Though Ernst Fritz Schmid’s study of Mozart and Haydn doesn’t provide the detailed demonstration of their mutual influence that its title leads one to expect, it does offer interesting information about the contrasts in their personal and musical background, formative influences and careers, the opportunities they had to become acquainted with each other’s work, their high mutual regard and warm friendship. And it cites a few instances of their mutual influence, but says nothing as illuminating as Tovey’s observation about the paradox of this influence—“that while its effect on Mozart was to concentrate his style and strengthen his symmetry, the effect on Haydn was to set him free, so that his large movements became as capricious in their extended course of events as his minutes had always been in the cast of their phrases.” Similarly, though Erich Hertzmann doesn’t describe what I understand the words “Mozart’s creative process” to mean, he does offer interesting facts about Mozart’s manner of working—the fact, for example, that he thought out a composition in his mind and then wrote it down from memory, which made it possible for him to write out the Fugue K.394 while he was thinking out the Prelude, or to write out only the violin part of a new sonata for the violinist and retain his own piano part in his head for the joint performance the next day.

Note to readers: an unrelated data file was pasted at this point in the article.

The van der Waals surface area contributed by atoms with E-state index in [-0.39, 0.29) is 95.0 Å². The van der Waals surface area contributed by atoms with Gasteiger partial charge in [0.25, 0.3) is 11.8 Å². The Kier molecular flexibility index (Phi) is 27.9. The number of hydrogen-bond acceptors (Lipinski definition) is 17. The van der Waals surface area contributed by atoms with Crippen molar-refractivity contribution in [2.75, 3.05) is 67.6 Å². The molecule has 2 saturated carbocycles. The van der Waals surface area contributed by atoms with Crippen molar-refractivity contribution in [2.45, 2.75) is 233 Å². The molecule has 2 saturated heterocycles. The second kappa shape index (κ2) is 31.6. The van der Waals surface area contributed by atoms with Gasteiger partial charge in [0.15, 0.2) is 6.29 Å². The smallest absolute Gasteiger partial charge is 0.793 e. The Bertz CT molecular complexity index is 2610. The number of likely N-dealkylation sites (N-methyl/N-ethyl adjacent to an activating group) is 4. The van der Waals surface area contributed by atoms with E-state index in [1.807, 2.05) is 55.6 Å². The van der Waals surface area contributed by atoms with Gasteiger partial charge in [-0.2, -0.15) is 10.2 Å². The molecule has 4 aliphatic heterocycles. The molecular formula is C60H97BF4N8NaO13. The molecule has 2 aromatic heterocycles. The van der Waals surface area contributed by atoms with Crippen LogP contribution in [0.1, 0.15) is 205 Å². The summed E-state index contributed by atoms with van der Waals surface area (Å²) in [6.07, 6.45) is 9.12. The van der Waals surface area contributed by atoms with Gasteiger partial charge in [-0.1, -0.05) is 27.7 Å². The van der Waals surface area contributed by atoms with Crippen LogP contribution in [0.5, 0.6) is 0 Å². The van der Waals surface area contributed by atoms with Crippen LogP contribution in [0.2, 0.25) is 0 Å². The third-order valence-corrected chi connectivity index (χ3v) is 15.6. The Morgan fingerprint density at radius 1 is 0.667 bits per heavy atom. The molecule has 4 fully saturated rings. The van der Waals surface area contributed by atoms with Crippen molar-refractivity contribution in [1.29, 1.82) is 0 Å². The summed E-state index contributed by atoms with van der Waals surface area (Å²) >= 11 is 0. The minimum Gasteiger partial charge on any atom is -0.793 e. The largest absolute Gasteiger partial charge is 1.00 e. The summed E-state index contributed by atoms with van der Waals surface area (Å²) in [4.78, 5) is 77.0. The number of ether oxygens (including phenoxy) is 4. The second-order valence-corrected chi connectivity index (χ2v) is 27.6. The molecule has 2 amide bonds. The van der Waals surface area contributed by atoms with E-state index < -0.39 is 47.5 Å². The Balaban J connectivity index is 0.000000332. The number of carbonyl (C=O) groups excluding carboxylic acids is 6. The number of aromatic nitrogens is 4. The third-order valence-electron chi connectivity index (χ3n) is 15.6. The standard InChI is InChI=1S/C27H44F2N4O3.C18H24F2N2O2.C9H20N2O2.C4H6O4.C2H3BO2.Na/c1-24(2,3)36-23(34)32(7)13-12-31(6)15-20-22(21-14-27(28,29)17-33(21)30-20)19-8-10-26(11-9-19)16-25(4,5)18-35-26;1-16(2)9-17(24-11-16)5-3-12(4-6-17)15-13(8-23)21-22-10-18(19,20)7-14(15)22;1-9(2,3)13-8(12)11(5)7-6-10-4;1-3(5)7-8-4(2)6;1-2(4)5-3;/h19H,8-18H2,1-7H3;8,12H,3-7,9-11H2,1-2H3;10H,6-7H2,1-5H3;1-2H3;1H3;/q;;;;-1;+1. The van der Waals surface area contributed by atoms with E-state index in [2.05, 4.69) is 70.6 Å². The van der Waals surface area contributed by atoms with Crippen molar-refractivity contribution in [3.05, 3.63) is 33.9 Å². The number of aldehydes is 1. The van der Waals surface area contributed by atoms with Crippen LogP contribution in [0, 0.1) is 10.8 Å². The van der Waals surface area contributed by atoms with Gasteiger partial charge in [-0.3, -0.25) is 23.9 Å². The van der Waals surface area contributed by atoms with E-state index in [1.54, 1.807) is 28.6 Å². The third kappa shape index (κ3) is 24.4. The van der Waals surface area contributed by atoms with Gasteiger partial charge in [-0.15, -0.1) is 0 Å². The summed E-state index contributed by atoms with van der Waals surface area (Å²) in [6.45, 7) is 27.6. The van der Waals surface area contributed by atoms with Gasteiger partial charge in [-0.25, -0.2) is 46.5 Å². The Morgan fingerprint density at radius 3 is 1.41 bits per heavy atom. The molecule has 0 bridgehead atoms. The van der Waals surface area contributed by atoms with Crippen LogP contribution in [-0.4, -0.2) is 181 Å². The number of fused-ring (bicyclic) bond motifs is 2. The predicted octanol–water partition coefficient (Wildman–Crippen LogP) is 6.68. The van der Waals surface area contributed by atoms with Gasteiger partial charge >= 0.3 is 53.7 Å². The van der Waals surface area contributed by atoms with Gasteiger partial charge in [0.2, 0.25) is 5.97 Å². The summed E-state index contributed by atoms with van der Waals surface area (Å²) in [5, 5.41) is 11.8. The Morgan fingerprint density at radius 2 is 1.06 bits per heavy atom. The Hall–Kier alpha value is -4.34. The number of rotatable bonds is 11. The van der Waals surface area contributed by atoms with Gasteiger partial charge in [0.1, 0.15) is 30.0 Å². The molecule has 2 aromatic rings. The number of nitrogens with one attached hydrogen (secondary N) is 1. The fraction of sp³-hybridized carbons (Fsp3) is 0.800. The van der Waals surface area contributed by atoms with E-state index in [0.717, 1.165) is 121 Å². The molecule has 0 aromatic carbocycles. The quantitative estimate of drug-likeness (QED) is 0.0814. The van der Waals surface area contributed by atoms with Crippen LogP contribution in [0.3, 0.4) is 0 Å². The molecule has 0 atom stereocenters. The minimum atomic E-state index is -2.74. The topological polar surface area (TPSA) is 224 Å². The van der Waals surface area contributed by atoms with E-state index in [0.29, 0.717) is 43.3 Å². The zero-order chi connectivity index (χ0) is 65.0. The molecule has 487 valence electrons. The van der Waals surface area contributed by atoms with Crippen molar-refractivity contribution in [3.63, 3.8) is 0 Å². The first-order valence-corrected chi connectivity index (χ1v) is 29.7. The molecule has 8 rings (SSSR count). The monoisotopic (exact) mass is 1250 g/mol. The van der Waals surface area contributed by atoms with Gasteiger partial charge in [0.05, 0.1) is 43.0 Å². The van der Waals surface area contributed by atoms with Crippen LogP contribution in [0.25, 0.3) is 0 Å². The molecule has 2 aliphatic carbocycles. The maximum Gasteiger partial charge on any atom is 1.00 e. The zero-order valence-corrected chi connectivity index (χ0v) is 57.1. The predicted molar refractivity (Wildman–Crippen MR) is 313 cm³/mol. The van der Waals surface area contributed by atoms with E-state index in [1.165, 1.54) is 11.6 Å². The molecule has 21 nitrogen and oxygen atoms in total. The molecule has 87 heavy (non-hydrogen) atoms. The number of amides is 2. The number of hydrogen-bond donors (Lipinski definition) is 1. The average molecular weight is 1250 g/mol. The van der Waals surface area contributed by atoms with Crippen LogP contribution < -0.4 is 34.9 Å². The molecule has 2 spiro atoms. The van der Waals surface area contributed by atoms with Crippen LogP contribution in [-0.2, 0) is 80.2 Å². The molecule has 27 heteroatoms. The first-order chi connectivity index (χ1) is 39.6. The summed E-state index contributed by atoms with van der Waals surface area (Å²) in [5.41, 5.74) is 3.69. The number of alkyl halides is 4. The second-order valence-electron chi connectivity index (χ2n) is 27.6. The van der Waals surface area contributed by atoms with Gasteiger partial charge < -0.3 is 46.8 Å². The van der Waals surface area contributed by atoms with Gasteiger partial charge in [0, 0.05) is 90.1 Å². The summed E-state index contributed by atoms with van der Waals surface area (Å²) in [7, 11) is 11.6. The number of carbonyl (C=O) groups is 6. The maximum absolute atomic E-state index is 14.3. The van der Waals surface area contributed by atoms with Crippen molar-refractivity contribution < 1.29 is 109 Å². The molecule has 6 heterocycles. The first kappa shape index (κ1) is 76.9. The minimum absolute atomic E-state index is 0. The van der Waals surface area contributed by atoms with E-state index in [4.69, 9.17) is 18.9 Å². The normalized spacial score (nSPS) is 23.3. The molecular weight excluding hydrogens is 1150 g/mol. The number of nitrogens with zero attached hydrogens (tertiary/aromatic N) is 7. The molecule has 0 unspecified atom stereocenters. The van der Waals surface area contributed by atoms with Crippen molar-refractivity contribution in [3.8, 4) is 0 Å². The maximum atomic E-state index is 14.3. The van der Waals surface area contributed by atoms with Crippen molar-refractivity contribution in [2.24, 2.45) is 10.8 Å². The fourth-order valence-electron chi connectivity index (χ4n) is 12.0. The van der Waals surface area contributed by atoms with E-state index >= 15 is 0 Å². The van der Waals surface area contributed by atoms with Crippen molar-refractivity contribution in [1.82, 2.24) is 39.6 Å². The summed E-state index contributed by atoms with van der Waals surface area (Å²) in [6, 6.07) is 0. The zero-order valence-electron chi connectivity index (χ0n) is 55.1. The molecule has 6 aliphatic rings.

Two of the studies, finally, increase one’s awareness of the happenings in the music. Hans T. David’s discussion of Mozart’s use of tonality and modulation may be difficult for the general reader to understand, and the more so because its statements about passages of music are not documented on the page by quotation of the passages in musical notation. Edward E. Lowinsky’s statements about Mozart’s subtleties of rhythm are documented in that way, in addition to dealing with something the general reader can easily understand; and for this reader they are, therefore, the most valuable material in the book.